Small children who are scared of insects will often learn to welcome the butterfly. It's
one of the safest, most gentle insects that provide beauty and grace to enlighten our
You can start your butterfly watching journey with introducing your child to books about
the butterfly. Some good books include: Very Hungry Caterpillar by Eric Carle (for ages
4 to 8 and very popular); Stokes Butterfly Book ($15); Butterfly Alphabet by Kjell Bloch;
Butterfly Book: An Easy Guide to Butterfly Gardening, Identification, and Behavior by
Donald Stokes, Ernest Williams, and Lillian Stokes; Butterflies of the East Coast: An
Observer's Guide by Rick Cech and Extraordinary Life: The Story of a Monarch Butterfly
by Laurence Pringle. These are only a few that are available on the market.
If you can't afford to buy your own books about the butterfly, you could visit the local
library and ask for help finding books on butterflies and children's stories about them. If
you have a limited budget, try a local book store or garage sales and flea markets.
You could enlighten your own knowledge about butterflies to help gain an understanding
of what to teach your child. There are butterfly clubs all over the United States. There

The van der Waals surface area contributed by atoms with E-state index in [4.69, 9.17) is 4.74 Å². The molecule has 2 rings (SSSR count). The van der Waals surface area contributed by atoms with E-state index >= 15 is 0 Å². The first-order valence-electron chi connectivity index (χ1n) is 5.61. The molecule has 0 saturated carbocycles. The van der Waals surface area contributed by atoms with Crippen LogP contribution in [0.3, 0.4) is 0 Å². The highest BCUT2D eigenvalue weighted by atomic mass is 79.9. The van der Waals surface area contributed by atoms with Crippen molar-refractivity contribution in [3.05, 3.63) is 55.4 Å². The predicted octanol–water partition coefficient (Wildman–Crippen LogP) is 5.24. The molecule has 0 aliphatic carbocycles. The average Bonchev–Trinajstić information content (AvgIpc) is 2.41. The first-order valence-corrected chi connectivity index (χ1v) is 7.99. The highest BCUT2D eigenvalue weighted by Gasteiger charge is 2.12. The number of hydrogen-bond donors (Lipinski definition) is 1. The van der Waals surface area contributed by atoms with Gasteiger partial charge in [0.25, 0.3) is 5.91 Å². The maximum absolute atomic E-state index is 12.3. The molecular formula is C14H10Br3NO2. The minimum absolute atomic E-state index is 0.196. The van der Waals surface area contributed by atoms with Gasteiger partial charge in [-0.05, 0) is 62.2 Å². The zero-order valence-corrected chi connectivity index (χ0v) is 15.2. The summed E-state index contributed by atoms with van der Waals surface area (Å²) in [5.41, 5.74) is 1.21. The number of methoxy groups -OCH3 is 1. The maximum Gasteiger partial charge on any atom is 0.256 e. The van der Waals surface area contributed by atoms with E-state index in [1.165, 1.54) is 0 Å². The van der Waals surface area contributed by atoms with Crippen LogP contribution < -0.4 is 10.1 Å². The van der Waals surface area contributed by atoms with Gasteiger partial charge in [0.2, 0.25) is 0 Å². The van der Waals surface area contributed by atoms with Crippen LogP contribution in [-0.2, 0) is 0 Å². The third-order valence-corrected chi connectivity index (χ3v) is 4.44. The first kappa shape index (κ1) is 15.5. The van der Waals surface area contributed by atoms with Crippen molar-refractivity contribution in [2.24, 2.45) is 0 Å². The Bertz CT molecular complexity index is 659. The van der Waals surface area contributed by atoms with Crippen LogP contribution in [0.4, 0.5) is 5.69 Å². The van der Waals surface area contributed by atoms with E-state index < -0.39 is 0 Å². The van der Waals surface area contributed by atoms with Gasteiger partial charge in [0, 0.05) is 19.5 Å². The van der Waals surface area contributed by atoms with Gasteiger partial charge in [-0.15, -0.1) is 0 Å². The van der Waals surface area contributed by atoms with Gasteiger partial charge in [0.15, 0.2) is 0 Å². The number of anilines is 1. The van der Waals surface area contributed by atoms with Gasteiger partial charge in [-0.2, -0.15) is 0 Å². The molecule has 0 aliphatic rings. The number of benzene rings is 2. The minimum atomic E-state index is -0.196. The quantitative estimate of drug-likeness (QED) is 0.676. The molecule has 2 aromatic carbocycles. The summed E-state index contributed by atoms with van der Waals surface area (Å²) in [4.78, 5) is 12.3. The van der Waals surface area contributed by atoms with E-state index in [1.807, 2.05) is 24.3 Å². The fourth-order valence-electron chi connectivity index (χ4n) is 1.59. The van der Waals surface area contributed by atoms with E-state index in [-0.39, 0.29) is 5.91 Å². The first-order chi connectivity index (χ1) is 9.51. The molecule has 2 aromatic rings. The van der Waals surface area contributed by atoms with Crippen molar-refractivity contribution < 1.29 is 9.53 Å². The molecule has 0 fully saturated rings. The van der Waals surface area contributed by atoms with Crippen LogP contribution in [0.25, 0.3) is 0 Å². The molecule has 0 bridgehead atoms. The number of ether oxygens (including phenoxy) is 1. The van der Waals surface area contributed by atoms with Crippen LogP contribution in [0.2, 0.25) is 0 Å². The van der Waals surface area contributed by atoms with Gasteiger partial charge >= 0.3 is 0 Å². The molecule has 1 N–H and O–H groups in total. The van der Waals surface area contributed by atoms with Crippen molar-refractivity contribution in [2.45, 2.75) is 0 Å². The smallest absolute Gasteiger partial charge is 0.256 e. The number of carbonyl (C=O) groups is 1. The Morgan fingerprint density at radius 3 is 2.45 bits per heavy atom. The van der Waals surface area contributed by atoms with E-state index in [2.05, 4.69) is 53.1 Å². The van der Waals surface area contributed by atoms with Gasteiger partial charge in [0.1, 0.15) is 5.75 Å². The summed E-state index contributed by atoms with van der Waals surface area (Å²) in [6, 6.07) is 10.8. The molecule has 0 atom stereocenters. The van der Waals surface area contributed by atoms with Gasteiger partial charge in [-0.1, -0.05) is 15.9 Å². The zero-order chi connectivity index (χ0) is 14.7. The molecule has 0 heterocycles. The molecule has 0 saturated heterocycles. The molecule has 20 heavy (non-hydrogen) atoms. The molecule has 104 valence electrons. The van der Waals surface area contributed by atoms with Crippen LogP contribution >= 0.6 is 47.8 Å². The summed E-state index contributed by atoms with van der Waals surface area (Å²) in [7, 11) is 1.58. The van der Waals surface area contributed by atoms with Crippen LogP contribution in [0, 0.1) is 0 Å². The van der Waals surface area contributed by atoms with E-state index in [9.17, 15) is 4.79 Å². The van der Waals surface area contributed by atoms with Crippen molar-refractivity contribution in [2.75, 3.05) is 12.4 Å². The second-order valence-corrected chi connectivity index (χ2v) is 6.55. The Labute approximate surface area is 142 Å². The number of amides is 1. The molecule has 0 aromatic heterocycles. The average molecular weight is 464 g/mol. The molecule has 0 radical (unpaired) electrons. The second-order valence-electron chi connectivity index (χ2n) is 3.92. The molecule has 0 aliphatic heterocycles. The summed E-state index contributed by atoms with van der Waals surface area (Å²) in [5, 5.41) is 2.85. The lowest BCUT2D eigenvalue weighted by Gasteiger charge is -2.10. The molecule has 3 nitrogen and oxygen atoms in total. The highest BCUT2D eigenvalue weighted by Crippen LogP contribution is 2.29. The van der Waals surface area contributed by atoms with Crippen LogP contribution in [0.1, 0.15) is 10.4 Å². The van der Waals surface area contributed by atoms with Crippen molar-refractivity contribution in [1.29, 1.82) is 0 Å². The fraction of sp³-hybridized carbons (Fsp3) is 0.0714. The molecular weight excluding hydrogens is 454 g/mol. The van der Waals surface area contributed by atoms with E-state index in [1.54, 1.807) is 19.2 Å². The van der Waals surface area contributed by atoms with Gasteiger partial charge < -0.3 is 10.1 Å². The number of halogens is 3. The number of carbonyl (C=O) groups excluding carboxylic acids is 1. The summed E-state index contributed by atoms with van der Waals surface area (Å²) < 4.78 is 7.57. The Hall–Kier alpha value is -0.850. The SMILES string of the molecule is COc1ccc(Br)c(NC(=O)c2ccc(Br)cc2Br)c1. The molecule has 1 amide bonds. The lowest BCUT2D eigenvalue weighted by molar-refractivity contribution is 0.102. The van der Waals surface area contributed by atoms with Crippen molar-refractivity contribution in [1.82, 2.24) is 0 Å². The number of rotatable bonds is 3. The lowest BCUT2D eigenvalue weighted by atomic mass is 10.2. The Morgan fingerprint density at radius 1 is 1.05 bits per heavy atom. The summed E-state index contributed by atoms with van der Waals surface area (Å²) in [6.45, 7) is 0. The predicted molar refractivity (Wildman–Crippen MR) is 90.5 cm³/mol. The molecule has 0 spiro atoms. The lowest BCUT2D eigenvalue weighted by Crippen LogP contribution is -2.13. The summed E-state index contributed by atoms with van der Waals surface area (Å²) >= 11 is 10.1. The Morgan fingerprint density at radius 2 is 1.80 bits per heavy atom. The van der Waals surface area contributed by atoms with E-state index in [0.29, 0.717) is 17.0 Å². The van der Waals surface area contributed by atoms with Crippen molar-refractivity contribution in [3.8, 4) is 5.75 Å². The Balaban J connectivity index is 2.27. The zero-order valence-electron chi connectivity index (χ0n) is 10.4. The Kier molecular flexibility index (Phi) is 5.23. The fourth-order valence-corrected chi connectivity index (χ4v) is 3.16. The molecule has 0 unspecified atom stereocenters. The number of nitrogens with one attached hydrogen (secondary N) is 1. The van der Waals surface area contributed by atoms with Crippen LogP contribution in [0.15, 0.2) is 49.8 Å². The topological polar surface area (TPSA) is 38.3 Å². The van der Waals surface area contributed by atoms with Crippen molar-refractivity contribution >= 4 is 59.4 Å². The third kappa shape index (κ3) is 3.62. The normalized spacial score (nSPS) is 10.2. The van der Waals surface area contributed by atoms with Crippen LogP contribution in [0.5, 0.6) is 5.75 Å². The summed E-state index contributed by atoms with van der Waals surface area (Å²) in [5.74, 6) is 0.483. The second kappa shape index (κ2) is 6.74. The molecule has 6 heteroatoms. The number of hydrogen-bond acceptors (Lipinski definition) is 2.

are festivals, gardens that encourage butterfly watching, museums, zoos and butterfly
societies. Your ability to find interesting information is limitless, especially if you have
access to the internet. You can even gain access to the internet through libraries that
participate in offering computer usage to the public.
You may want to start your child off on his butterfly watching journey by encouraging
artwork that involves the butterfly. “Playdoh” sets, puzzles, painting kits, colour books,
and toys are easy to find.
People who enjoy butterfly watching would most likely also enjoy decorations for their
home that include pictures or sculptures of some sort of the butterfly. Curtains,
bedspreads, sheets, paintings, containers, and bathroom accessories are only naming a
few of the decorating possibilities.
Butterflies are not limited to the United States. You might enjoy starting a collection of
memorabilia from all over the world. Butterfly watching is popular in Canada, Mexico,
Japan, the United Kingdom, Sweden, and many more places. Any place that has the
ability to grow beautiful nectar-producing flowers will most likely have butterfly visitors.
If your child does have an unusual interest in butterflies, they could prepare for careers
later in life that involve these tiny creatures. Photography, authors, naturalists,
scientists, teachers, museums, zoos, artists, gardeners, entomologists, biologists, and
people who work in parks and with gardens all enjoy careers that involve butterflies.
If you want to help your child learn to encourage a butterfly population, it's important
to meet the insect's survival needs. Respect for their privacy, their need to breed, a
place to hide for safety, water, shelter, and food are all important. Make your yard
healthy before trying to add to it. If you want to be successful with your butterfly
watching, you must also be willing to try your hand at gardening to get the most benefit
and the butterflies. It's a safe way to help your child commune with nature.